A single 100 minute documentary really isn’t sufficient to go into the problems that modern students face; that schools are now teaching more how to take tests than in any sort of real learning (teaching critical thinking is an important aspect that is stressed in all four of those countries), the low pay and high burnout of teachers in this country (in other countries, teachers are well-paid and have similar status to doctors and lawyers), the issue of mass shootings in schools (something more or less unique to the United States), the crumbling infrastructure of most schools and a lack of political will to address it, And that’s just scratching the surface.

Ripley is absolutely correct that we need to listen to students and find out what they need and want out of schools; some may be more interested in fewer tests but more homework, while others would want the opposite. Some might prefer learning to be completely online without any sort of classroom instruction. The point is, the best experts as to what needs to be fixed in schools aren’t even being asked the questions we need to ask.

However, this documentary is a bit of a disappointment, giving only cursory coverage to the various programs in other countries and not really looking critically at the issues facing students and school boards alike, and this is too important a subject to give anything less than in-depth examination.

REASONS TO SEE: An important subject for all parents – and their kids.
REASONS TO AVOID: Not as in-depth as it needed to be.
FAMILY VALUES: Suitable for all audiences.
TRIVIAL PURSUIT: Although the United States spends more per capita on education than all but one developed nation, its PISA test scores in math and science consistently fall in the bottom third of developed nations.
BEYOND THE THEATERS: Discovery Plus
CRITICAL MASS: As of 8/27/21: Rotten Tomatoes: No score yet; Metacritic: No score yet.
COMPARISON SHOPPING: Waiting for “Superman”
FINAL RATING: 6/10
NEXT:
Together

Fin


Which is the predator and which is the prey?

(2021) Nature Documentary (Discovery Plus) Eli Roth, Boris Worm, Regina Domingo, Neil Hammerschlag, Gary Stokes, Alison Kock, Chue Lam, Ocean Ramsey, Peter Hammerstadt, Guy Medan, Lashanti Jupp, Michael Muller, Alex Hofford. Directed by Eli Roth

Like millions of others, Eli Roth saw Jaws in his formative years and was scared spitless. He developed a pathological fear of sharks that haunted him whenever he went to the beach. His fears would go on to lead him to become a director of horror films that include Hostel and The Green Inferno.

But he never got over his fear of sharks – that is, until he began to realize that far from the killing machines they were portrayed as in the movies, sharks actually attack humans extremely rarely and generally when they do, they break off the attack immediately when they realize that the human isn’t food. In fact, humans are far more dangerous to sharks than vice versa, to the tune of nearly a billion sharks estimated to have been illegally fished in the last decade alone.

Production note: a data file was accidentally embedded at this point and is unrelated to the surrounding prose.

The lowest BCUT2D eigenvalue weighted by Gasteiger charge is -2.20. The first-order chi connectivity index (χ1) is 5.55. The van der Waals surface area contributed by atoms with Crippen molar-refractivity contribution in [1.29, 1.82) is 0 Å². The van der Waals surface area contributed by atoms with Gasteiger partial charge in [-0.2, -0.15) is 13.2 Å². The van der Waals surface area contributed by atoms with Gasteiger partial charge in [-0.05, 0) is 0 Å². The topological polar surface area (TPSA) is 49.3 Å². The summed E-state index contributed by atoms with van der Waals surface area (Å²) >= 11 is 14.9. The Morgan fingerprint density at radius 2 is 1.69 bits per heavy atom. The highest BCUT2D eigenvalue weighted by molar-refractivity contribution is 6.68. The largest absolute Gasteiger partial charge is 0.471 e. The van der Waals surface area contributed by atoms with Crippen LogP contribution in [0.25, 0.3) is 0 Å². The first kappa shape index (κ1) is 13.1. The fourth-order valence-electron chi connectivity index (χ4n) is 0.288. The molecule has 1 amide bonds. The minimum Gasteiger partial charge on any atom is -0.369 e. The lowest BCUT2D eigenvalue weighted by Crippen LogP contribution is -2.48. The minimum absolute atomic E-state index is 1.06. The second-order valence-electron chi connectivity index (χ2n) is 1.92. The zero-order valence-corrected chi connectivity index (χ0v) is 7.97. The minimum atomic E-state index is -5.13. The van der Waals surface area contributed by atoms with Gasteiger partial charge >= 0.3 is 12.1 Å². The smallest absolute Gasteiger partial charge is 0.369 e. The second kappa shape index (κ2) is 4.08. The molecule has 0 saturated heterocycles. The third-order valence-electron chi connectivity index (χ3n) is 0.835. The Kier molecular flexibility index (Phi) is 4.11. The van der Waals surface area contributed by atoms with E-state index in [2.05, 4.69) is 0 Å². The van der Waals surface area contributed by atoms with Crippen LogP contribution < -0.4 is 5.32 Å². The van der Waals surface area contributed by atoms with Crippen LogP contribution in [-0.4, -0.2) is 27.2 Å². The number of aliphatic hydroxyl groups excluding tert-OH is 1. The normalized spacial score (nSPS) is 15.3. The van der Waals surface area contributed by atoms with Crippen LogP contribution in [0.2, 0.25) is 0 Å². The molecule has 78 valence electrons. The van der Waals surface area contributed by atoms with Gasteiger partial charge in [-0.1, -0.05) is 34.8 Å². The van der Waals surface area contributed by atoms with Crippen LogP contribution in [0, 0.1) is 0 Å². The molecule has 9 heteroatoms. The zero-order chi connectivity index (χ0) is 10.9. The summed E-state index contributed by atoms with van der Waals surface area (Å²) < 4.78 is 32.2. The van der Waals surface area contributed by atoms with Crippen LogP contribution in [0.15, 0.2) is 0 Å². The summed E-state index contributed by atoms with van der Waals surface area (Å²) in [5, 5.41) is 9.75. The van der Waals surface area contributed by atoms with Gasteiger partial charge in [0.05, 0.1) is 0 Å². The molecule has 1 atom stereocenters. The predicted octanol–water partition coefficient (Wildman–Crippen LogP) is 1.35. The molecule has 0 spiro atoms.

It is one of the largest massacres of a single species in history. There are several reasons for it. Sharks often get caught in gill nets that are meant for other species of fish (they are illegal in most countries); shark liver oil is also used extensively in skin care products, including lotions, sunscreen, lip balm, lip gloss and lipstick – despite the availability of plant-based alternatives. However, one of the largest reasons is the popularity of shark fin soup, a delicacy in parts of Asia. Sharks are often butchered just for their fins, which command a high price. Hong Kong, by itself, processes 17,000 tons of shark fins every year. Often the fins are left to dry on street curbs, sitting in discarded cigarette butts, dog poop and swarms of flies. It’s enough to put you off eating for a week.

You would think that removing sharks from the ecological equation would be a boon for the food chain (or those below sharks anyway) but it is actually not. Areas in which sharks have been all but eradicated shortly become barren of all life. That’s because sharks help maintain ecological balance, acting as marine cops – keeping certain species away from where they don’t belong.

Roth, channeling his newfound respect – and even love – for sharks, decided to make a documentary and with the aid of actor/activists Leonardo di Caprio and Nina Dobrev (acting as executive producers), he traveled the world to see the slaughter in action, partnering with organizations like OceansAsia and Sea Shepherd to find solutions for the problem. He boards a notorious illegal fishing vessel with Sea Shepherd, showing without flinching the horrifying reality of the shark slaughter. The images are pretty graphic and should be viewed with discretion.

Roth has the passion of the convert, and that enthusiasm comes through in every word he utters. At times, the director who has portrayed scenes of people being disemboweled and eaten alive exclaims “That is the worst thing I’ve ever seen” when a shark is clubbed to death in front of him. But already his film is paying dividends; one of the largest shark fishing competitions in the United States was canceled this year, likely due to pressure put on from the film, and Congress is considering legislation that would make the sale of shark fins illegal in the United States.